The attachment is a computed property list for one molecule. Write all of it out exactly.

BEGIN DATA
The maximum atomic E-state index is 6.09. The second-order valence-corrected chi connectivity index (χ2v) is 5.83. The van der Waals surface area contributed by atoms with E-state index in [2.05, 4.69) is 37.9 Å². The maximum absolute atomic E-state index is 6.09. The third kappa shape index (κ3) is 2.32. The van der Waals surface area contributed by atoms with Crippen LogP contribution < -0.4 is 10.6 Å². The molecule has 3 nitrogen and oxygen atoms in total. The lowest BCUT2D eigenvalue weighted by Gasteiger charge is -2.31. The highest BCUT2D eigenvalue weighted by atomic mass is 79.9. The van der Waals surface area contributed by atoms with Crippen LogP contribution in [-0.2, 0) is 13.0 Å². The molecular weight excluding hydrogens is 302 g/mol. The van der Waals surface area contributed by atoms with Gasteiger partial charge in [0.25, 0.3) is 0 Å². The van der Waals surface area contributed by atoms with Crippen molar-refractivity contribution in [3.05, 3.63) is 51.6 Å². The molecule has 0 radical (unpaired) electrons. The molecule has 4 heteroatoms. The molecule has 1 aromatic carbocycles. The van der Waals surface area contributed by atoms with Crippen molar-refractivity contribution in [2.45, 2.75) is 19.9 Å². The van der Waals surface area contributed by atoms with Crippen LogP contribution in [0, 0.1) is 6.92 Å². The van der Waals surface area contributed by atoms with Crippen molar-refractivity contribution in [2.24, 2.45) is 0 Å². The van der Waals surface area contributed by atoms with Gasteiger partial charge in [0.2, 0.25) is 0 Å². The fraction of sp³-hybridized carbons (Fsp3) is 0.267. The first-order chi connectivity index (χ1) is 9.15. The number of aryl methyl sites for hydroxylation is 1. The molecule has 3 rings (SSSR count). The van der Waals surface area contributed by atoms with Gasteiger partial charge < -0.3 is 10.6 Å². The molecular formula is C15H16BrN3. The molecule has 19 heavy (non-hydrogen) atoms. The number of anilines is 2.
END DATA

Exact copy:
The maximum atomic E-state index is 6.09. The second-order valence-corrected chi connectivity index (χ2v) is 5.83. The van der Waals surface area contributed by atoms with E-state index in [2.05, 4.69) is 37.9 Å². The maximum absolute atomic E-state index is 6.09. The third kappa shape index (κ3) is 2.32. The van der Waals surface area contributed by atoms with Crippen LogP contribution < -0.4 is 10.6 Å². The molecule has 3 nitrogen and oxygen atoms in total. The lowest BCUT2D eigenvalue weighted by Gasteiger charge is -2.31. The highest BCUT2D eigenvalue weighted by atomic mass is 79.9. The van der Waals surface area contributed by atoms with Crippen LogP contribution in [-0.2, 0) is 13.0 Å². The molecular weight excluding hydrogens is 302 g/mol. The van der Waals surface area contributed by atoms with Gasteiger partial charge in [0.25, 0.3) is 0 Å². The van der Waals surface area contributed by atoms with Crippen molar-refractivity contribution in [3.05, 3.63) is 51.6 Å². The molecule has 0 radical (unpaired) electrons. The molecule has 4 heteroatoms. The molecule has 1 aromatic carbocycles. The van der Waals surface area contributed by atoms with Crippen molar-refractivity contribution in [2.45, 2.75) is 19.9 Å². The van der Waals surface area contributed by atoms with Crippen LogP contribution in [0, 0.1) is 6.92 Å². The van der Waals surface area contributed by atoms with Crippen molar-refractivity contribution in [2.24, 2.45) is 0 Å². The van der Waals surface area contributed by atoms with Gasteiger partial charge in [0.2, 0.25) is 0 Å². The fraction of sp³-hybridized carbons (Fsp3) is 0.267. The first-order chi connectivity index (χ1) is 9.15. The number of aryl methyl sites for hydroxylation is 1. The molecule has 3 rings (SSSR count). The van der Waals surface area contributed by atoms with Gasteiger partial charge < -0.3 is 10.6 Å². The molecular formula is C15H16BrN3. The molecule has 19 heavy (non-hydrogen) atoms. The number of anilines is 2.